Former N.Y. Press editor covers Village, ‘A’ to ‘Z’ By J ERRY TAL L MER Take a letter, any letter… . After all, there are only 26 of them in our language. Take the letter “K,” for instance — “K” as in King Street in Greenwich Village, where one evening six years ago I was knocked down by a car driven by a lively young woman who stopped, dusted me off, spotted a couple of books under my arm, and, this being Greenwich Village, asked me what one single book I liked best to read in all this world. When I said maybe Stendhal’s “The Charterhouse of Parma,” she looked at me strangely. I said: “Oh, well, how about Salinger’s ‘The Catcher in the Rye’ then?” “Now you’re talking!” the girl said. It is early (Page 13) in a superb new book, not of fiction but of fact, an heir of Stendhal in scope, length, complexity, sophistication and human voice, that we learn of the post-Colonial role of South of Houston’s parallel King, Charlton and Van Dam Streets in replacing the golden splendors of Richmond Hill (now Varick Street), where once Abigail Adams reigned supreme and Aaron Burr and John Jacob Astor had built their mansions. All of that was replaced with a fly-speckled “museum” and such 1830s tourist traps (50 cents box seats, 25 cents in “the pit”) as a Richmond Hill Theatre and a Miss Nelson’s Theatre, where Off Off Broadway still has its outposts today. Perpetual story, then and now. … The book, all 624 pages of it (HarperCollins, $29.95), is simply titled “The Village,” with all the rest in the subtitle: “400 Years of Beats and Bohemians, Radicals and Rogues — a History of Greenwich Village,” by John Strausbaugh, former editor of the now defunct weekly New York Press. On the evidence of those 624 pages, Mr. Strausbaugh is a natural writer, i.e., he writes the way he breathes and breathes the way he thinks. You know, the old William Saroyan “breathe in, breathe out,” daring young man on your flying trapeze. Better yet, E.M. Forster’s “Only connect.” Mr. Strausbaugh connects everything to everything across 400 years of U.S. and Greenwich Village history. Reading straight on, for instance, from the bottom of Page 13 to the top of Page 14, we’re reminded of the neon sign on an aged town house at 39 Grove Street proclaiming it the locale of Marie’s Crisis Café, a hiddenaway piano bar in the basement where this observer many years ago first laid eyes on entertainer Mark Nadler ripping the joint and the piano apart a la Jimmy Durante. Well, I’ve been vaguely aware of that neon sign and Marie’s Crisis Café for — what? — sixty-something years? — but I never knew till I read it on Pages 13 and 14 of Mr. Strausbaugh’s masterwork that one of this country’s (and my own) greatest heroes, Thomas Paine, “didn’t do much in the Village except die there,” at this very spot, unloved, unsung, unwanted, on June 8, 1809, despised as an atheist who defiantly proclaimed: “My own mind is my own church.” The “Crisis” in that neon sign is for Tom Paine’s battle-cry pamphlet, “The American Crisis,” and its “These are the times that try men’s souls,” eight gleaming words that, 165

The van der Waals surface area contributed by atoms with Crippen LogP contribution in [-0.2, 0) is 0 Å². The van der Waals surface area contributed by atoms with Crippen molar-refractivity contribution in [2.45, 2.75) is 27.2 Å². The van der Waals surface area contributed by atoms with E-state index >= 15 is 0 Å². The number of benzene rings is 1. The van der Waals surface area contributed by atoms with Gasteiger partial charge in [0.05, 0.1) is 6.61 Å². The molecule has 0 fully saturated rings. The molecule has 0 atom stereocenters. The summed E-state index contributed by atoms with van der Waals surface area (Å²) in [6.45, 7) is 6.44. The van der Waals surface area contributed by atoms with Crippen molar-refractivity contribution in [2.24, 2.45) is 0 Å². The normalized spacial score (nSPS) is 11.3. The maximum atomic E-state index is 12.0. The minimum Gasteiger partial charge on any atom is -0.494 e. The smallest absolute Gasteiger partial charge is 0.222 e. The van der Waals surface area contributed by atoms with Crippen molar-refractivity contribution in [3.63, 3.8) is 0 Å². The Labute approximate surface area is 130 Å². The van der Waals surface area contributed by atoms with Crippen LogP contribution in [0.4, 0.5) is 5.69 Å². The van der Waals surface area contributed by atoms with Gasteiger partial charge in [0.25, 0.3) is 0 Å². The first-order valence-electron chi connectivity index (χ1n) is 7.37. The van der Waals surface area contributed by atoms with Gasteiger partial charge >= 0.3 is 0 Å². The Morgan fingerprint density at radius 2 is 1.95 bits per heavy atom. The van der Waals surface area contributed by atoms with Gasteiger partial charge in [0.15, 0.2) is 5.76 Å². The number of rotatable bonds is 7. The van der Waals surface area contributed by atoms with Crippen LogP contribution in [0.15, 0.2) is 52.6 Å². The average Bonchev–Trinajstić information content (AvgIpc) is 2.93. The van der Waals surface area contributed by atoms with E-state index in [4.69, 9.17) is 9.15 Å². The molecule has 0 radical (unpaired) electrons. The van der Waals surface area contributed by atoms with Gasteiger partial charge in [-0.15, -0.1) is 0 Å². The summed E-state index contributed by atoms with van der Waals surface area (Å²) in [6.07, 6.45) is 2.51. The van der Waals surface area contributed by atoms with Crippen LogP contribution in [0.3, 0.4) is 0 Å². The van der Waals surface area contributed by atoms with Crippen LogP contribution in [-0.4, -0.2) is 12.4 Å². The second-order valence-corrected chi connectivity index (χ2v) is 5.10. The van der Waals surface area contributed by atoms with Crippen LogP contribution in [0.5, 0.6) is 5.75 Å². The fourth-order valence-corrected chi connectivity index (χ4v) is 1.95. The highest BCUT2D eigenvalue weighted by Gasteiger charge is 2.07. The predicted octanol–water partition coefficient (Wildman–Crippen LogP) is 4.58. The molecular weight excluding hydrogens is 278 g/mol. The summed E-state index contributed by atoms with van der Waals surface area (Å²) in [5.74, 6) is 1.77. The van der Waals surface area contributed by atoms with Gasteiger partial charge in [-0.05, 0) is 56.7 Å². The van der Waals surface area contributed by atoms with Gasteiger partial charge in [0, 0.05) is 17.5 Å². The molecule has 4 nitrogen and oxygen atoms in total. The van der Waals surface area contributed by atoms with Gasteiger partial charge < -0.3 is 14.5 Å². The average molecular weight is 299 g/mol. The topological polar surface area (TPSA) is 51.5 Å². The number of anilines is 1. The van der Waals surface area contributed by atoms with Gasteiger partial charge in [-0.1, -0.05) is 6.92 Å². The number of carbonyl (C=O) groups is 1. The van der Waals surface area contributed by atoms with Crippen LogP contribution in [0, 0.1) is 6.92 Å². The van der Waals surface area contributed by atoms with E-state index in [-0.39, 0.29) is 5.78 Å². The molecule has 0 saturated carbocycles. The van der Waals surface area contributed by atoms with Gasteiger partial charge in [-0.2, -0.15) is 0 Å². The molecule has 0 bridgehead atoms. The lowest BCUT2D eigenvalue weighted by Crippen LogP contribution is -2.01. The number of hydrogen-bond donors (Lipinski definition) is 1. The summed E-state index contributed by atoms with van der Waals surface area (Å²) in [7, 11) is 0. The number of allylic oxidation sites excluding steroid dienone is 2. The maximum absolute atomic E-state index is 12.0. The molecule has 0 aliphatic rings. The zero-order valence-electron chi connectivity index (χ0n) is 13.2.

John Strausbaugh.